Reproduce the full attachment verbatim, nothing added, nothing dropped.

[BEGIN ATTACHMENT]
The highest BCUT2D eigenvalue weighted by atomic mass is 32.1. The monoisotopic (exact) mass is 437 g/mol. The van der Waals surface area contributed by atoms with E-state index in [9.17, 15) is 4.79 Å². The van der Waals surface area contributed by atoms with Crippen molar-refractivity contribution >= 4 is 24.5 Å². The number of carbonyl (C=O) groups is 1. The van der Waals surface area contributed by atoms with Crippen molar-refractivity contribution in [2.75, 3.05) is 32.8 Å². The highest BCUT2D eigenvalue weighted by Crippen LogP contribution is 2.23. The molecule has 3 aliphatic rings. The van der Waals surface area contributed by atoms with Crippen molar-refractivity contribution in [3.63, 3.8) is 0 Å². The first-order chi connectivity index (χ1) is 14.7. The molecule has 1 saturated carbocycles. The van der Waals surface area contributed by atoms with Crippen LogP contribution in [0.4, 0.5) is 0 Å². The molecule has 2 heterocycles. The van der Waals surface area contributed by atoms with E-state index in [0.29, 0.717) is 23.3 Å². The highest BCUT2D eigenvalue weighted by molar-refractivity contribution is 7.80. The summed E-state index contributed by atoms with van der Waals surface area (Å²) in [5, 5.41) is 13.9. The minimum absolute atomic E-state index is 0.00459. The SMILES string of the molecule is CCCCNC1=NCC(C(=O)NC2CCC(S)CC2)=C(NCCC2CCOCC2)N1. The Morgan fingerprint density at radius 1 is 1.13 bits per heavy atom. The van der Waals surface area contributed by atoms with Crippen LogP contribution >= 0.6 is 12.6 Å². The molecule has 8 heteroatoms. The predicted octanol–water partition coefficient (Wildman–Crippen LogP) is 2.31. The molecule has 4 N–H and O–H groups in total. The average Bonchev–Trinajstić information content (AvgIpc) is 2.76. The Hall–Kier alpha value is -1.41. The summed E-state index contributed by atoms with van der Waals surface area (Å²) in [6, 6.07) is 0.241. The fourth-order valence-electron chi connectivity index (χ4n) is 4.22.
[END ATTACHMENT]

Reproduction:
The highest BCUT2D eigenvalue weighted by atomic mass is 32.1. The monoisotopic (exact) mass is 437 g/mol. The van der Waals surface area contributed by atoms with E-state index in [9.17, 15) is 4.79 Å². The van der Waals surface area contributed by atoms with Crippen molar-refractivity contribution >= 4 is 24.5 Å². The number of carbonyl (C=O) groups is 1. The van der Waals surface area contributed by atoms with Crippen molar-refractivity contribution in [2.75, 3.05) is 32.8 Å². The highest BCUT2D eigenvalue weighted by Crippen LogP contribution is 2.23. The molecule has 3 aliphatic rings. The van der Waals surface area contributed by atoms with Crippen molar-refractivity contribution in [3.63, 3.8) is 0 Å². The first-order chi connectivity index (χ1) is 14.7. The molecule has 1 saturated carbocycles. The van der Waals surface area contributed by atoms with Crippen LogP contribution in [0.4, 0.5) is 0 Å². The molecule has 2 heterocycles. The van der Waals surface area contributed by atoms with E-state index in [0.29, 0.717) is 23.3 Å². The highest BCUT2D eigenvalue weighted by molar-refractivity contribution is 7.80. The summed E-state index contributed by atoms with van der Waals surface area (Å²) in [5, 5.41) is 13.9. The minimum absolute atomic E-state index is 0.00459. The SMILES string of the molecule is CCCCNC1=NCC(C(=O)NC2CCC(S)CC2)=C(NCCC2CCOCC2)N1. The Morgan fingerprint density at radius 1 is 1.13 bits per heavy atom. The van der Waals surface area contributed by atoms with Crippen LogP contribution >= 0.6 is 12.6 Å². The molecule has 8 heteroatoms. The predicted octanol–water partition coefficient (Wildman–Crippen LogP) is 2.31. The molecule has 4 N–H and O–H groups in total. The average Bonchev–Trinajstić information content (AvgIpc) is 2.76. The Hall–Kier alpha value is -1.41. The summed E-state index contributed by atoms with van der Waals surface area (Å²) in [6, 6.07) is 0.241. The fourth-order valence-electron chi connectivity index (χ4n) is 4.22.